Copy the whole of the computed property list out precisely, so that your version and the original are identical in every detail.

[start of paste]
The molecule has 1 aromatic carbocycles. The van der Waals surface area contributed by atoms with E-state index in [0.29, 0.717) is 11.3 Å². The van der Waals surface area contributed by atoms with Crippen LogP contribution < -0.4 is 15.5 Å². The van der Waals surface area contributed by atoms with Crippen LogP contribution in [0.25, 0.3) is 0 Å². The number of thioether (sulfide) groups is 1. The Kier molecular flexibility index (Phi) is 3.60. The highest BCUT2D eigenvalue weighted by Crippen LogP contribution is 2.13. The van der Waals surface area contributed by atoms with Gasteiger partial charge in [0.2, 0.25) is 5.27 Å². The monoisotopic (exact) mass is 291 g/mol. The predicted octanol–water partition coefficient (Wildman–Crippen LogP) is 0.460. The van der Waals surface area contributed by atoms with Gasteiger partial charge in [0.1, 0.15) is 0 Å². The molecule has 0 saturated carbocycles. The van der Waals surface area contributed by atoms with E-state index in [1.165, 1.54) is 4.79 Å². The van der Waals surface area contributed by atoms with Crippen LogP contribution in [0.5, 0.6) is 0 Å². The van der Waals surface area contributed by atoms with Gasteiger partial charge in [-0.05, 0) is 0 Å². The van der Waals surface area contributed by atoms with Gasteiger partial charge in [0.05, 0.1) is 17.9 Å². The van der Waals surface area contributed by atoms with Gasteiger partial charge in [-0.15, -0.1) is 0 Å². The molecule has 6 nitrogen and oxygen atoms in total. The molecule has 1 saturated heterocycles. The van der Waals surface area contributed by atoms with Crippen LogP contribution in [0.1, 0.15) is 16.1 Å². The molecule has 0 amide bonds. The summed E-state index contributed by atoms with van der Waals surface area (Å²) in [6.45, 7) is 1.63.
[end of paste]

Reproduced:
The molecule has 1 aromatic carbocycles. The van der Waals surface area contributed by atoms with E-state index in [0.29, 0.717) is 11.3 Å². The van der Waals surface area contributed by atoms with Crippen LogP contribution < -0.4 is 15.5 Å². The van der Waals surface area contributed by atoms with Crippen LogP contribution in [0.25, 0.3) is 0 Å². The number of thioether (sulfide) groups is 1. The Kier molecular flexibility index (Phi) is 3.60. The highest BCUT2D eigenvalue weighted by Crippen LogP contribution is 2.13. The van der Waals surface area contributed by atoms with Gasteiger partial charge in [0.2, 0.25) is 5.27 Å². The monoisotopic (exact) mass is 291 g/mol. The predicted octanol–water partition coefficient (Wildman–Crippen LogP) is 0.460. The van der Waals surface area contributed by atoms with Gasteiger partial charge in [0.1, 0.15) is 0 Å². The molecule has 0 saturated carbocycles. The van der Waals surface area contributed by atoms with E-state index in [1.165, 1.54) is 4.79 Å². The van der Waals surface area contributed by atoms with Crippen LogP contribution in [0.5, 0.6) is 0 Å². The van der Waals surface area contributed by atoms with Gasteiger partial charge in [-0.05, 0) is 0 Å². The van der Waals surface area contributed by atoms with Gasteiger partial charge in [0.05, 0.1) is 17.9 Å². The van der Waals surface area contributed by atoms with Gasteiger partial charge in [-0.15, -0.1) is 0 Å². The molecule has 6 nitrogen and oxygen atoms in total. The molecule has 1 saturated heterocycles. The van der Waals surface area contributed by atoms with Crippen LogP contribution in [0.1, 0.15) is 16.1 Å². The molecule has 0 amide bonds. The summed E-state index contributed by atoms with van der Waals surface area (Å²) in [6.45, 7) is 1.63.